At a recent meeting, when the subject was balloon animals, the living room of Valerie Vegh’s Garden Grove home was filled with the relentless squeaking of inflated, colored rubber being twisted into dogs, anteaters, reindeer, swans and, for the beginners, snakes. And although nearly everyone was in mufti, most of the members were introduced not as mere humans, but as Ho Ho and Barnaby and Pickles and Sparkle and Giggles.


Vegh is Giggles. One of 10 children, she and three of her sisters are clowns. Vegh, 45, blazed the trail about 14 months ago when she was advised by the talent agent for which she was working--she specialized in caricature drawing at the time--that she could get more work if she expanded her repertoire to include clowning.

“I love it,” she said, “because I can work on the weekends doing the same thing I do around the house all the time: I can run around and act like a fool. It’s a riot .”

Vegh was so taken with her first experiences in clowning that she attended a clown school for 8 days in June at the University of Wisconsin. “It was the most fun I’ve had in my life,” she said. “We played so hard.”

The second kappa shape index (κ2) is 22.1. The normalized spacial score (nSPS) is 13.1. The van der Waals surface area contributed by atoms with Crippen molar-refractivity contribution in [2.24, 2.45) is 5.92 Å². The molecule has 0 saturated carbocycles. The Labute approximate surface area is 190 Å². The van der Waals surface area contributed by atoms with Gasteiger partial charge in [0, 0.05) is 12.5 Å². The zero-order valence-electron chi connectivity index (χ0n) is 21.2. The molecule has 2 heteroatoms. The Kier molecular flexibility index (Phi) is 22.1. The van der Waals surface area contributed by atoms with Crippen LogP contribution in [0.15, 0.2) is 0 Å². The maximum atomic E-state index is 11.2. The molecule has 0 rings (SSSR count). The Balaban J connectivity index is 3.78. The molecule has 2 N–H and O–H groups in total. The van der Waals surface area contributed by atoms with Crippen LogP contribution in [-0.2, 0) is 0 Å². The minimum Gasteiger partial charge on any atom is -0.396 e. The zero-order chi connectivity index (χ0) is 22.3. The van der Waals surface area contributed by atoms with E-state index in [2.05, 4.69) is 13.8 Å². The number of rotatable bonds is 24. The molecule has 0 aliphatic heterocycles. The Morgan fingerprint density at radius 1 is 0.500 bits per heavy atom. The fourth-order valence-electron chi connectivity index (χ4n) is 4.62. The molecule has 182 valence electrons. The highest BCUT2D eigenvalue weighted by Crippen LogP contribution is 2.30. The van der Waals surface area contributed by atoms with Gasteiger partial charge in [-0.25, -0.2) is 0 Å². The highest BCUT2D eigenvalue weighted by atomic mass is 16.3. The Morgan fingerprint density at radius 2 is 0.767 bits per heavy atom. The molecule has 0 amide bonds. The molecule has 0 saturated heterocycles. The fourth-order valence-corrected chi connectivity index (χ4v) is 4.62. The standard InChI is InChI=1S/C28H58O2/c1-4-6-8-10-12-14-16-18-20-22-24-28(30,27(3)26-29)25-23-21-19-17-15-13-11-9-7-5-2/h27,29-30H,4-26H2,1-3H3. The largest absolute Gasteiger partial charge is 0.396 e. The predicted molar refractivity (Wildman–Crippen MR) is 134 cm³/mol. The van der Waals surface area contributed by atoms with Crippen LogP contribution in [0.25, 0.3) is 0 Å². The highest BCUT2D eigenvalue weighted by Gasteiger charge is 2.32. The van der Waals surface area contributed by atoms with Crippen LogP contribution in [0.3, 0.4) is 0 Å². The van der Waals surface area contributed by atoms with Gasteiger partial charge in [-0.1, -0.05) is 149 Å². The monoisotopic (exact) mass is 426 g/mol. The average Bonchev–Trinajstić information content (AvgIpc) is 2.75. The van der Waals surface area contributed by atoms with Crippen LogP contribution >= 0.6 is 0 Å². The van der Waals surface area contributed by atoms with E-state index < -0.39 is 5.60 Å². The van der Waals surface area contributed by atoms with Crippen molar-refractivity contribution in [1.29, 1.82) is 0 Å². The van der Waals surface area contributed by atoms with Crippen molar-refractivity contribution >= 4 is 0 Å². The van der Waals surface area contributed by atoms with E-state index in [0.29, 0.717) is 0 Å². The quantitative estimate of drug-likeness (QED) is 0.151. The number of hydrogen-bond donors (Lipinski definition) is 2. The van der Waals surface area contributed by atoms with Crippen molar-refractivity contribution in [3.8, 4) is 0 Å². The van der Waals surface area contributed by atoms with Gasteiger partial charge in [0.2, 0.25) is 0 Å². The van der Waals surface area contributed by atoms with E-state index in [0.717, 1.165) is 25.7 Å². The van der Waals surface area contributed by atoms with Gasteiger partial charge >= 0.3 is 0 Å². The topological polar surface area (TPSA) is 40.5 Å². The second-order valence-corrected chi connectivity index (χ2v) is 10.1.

Vicki Murrell--Tickles to her audiences--began clowning 14 months ago after being encouraged by Vegh, her sister. Murrell, 37, a resident of Westminster, has scoliosis and said she found it difficult to sit for long periods when she used to work as a secretary.


“With clowning, though, I can move and stretch,” she said. “I can clown through my disabilities.”

Murrell attended an 8-week clown school at Under the Big Top and adopted a character who she said appeals greatly to children.

“I think God gave me a gift,” she said, “and that’s that kids love me. Even when I’m out of makeup, they really seem to like me. Not everybody can be a clown, though. It takes patience because you have kids stomping you and running around you. It takes something from the inner soul. You have to enjoy kids. But I love it. It’s my calling.”